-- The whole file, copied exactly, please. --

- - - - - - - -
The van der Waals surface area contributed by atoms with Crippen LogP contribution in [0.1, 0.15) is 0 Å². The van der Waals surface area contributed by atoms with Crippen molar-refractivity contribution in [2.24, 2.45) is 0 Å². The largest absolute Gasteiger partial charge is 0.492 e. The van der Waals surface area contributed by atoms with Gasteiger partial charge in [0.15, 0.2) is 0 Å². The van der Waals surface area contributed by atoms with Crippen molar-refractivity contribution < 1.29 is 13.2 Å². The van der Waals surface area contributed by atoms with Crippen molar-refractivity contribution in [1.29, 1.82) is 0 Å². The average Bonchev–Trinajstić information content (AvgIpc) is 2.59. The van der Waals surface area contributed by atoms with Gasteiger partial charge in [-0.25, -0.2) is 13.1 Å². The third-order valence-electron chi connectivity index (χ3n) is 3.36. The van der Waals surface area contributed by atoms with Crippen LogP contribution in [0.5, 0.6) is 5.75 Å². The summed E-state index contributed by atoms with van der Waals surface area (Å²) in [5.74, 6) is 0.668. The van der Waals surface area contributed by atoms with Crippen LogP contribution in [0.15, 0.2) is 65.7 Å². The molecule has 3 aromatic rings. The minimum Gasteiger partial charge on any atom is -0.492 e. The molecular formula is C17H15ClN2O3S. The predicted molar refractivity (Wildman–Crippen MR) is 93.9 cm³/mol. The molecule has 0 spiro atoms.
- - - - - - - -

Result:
The van der Waals surface area contributed by atoms with Crippen LogP contribution in [0.1, 0.15) is 0 Å². The van der Waals surface area contributed by atoms with Crippen molar-refractivity contribution in [2.24, 2.45) is 0 Å². The largest absolute Gasteiger partial charge is 0.492 e. The van der Waals surface area contributed by atoms with Gasteiger partial charge in [0.15, 0.2) is 0 Å². The van der Waals surface area contributed by atoms with Crippen molar-refractivity contribution < 1.29 is 13.2 Å². The van der Waals surface area contributed by atoms with Crippen molar-refractivity contribution in [1.29, 1.82) is 0 Å². The average Bonchev–Trinajstić information content (AvgIpc) is 2.59. The van der Waals surface area contributed by atoms with Gasteiger partial charge in [-0.25, -0.2) is 13.1 Å². The third-order valence-electron chi connectivity index (χ3n) is 3.36. The van der Waals surface area contributed by atoms with Crippen LogP contribution in [0.5, 0.6) is 5.75 Å². The summed E-state index contributed by atoms with van der Waals surface area (Å²) in [5.74, 6) is 0.668. The van der Waals surface area contributed by atoms with Crippen LogP contribution in [0.15, 0.2) is 65.7 Å². The molecule has 3 aromatic rings. The minimum Gasteiger partial charge on any atom is -0.492 e. The molecular formula is C17H15ClN2O3S. The predicted molar refractivity (Wildman–Crippen MR) is 93.9 cm³/mol. The molecule has 0 spiro atoms.